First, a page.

Finding your level of vulnerability to these specific kinds of attacks can be a little bit challenging, if only because there are so many websites, so many servers, and so many platforms that are running OpenSSL with these types of vulnerabilities in the first place.

Sure, some platforms turn off all cipher suites completely (including platforms like Facebook) – but the overwhelming majority of platforms out there running OpenSSL are not even aware of these vulnerabilities in the first place.

A number of platforms have decided to rollout server wide updates to patch and disable the cipher suites in recent years. Many of them have enjoyed considerable success, but there are still a lot of platforms out there that maintain these vulnerabilities even to this day.

Anything running OpenSSL version 1.01k (or anything earlier) have these kinds of vulnerabilities, as well as anything running BoringSSL versions before the November 10, 2014 update.

Secured Transport, S Channel, LibReSSL, Mono, and even IBM JSSE versions all have these kinds of vulnerabilities “baked right in” as well.

Some of the most popular web browsers under the sun are also quite vulnerable to these types of attacks.

Chrome, Internet Explorer, Safari, Opera, Android Browser, Blackberry Browser, and the Cisco browser are all easily exploited with the FREAK attack.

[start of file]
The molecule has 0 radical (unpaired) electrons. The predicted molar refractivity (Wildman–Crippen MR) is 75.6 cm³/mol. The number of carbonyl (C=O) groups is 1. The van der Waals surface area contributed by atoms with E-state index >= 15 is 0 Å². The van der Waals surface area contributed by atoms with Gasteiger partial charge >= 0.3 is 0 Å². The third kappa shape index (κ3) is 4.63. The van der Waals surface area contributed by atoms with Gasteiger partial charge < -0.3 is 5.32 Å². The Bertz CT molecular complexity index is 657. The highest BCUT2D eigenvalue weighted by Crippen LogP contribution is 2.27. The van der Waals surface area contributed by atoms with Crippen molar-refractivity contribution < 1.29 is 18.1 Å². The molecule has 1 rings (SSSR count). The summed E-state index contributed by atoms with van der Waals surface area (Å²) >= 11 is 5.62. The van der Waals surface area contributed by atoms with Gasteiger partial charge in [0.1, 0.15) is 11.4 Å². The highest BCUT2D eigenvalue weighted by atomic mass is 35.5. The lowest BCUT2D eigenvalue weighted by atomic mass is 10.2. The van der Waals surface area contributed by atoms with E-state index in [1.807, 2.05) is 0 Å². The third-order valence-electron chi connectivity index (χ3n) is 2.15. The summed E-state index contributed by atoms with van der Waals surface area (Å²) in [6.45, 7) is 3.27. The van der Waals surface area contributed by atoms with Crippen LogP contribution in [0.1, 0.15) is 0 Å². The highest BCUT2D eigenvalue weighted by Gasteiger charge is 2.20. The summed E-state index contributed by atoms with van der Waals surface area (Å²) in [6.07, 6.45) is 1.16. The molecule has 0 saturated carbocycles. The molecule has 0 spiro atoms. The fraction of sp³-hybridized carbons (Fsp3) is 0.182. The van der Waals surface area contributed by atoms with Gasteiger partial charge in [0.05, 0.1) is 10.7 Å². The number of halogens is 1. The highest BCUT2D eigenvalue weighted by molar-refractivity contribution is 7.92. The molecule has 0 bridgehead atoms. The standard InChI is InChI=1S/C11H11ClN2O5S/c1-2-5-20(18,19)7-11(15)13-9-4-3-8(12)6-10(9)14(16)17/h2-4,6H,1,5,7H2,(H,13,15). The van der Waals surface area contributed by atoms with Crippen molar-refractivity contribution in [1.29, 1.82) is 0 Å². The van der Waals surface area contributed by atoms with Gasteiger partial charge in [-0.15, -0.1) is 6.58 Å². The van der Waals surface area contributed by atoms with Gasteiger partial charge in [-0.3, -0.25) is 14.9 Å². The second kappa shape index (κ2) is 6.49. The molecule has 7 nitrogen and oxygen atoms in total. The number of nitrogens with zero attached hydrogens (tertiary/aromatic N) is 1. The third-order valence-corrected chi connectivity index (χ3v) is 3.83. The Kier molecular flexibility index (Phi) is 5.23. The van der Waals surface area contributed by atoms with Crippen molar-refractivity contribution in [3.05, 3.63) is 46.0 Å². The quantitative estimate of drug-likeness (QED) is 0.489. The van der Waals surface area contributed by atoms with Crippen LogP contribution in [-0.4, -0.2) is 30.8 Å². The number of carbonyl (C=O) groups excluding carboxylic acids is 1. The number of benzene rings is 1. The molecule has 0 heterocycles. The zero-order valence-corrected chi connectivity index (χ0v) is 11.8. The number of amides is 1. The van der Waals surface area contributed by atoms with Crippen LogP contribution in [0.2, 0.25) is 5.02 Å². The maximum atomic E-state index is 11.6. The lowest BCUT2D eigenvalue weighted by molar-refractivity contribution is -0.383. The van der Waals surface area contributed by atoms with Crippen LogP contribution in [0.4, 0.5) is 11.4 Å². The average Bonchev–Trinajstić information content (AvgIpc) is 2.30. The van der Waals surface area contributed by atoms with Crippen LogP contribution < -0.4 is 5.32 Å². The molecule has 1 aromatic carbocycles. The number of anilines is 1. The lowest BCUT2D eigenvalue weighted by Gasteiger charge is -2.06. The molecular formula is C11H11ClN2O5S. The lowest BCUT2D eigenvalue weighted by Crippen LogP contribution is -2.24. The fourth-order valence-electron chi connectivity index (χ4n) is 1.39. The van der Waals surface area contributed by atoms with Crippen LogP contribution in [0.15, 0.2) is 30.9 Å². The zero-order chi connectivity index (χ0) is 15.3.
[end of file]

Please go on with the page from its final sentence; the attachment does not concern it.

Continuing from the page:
The most important thing you can do to shore up your defenses against this kind of attack is to make sure that your web browsers are patched, upgraded, and as up to date as humanly possible.

It’s a good idea to make sure that the same web browsers have automatic updates turned on as well, guaranteeing that you automatically have the latest version of these browsers downloaded and installed on your devices so that you don’t have to do this kind of maintenance on your own moving forward.

Of course, it’s also a good idea to make sure that you aren’t doing anything involving sensitive information or data on networks that are not totally secured.

You don’t want to bank, pay bills, or access sensitive information on open or public networks – like at the coffee shop, the airport, or the library.

This is the kind of work you only ever want to do on a totally secured network, ideally one that you have complete and total control over as far as the admin capabilities are concerned.

Finally, make sure that if you are connecting to any website that has HTTPS protocols in place that it allows for export cipher suites.

Websites that do not have this feature enabled are significantly more vulnerable than others.

It takes only a couple of seconds to click the little lock button in your web browser to confirm the status of the connection on the sites and servers you are connecting to. Take the time to make this a real habit, digging deep into the information provided by the servers you’re looking to transmit sensitive information across, and you won’t have to worry about huge cyber vulnerabilities compromising your information quite as much.

The information throughout this guide won’t completely protect you from these types of attacks in the future (more TLS vulnerabilities are being discovered on a regular basis) but you’ll certainly be better protected than you were previously.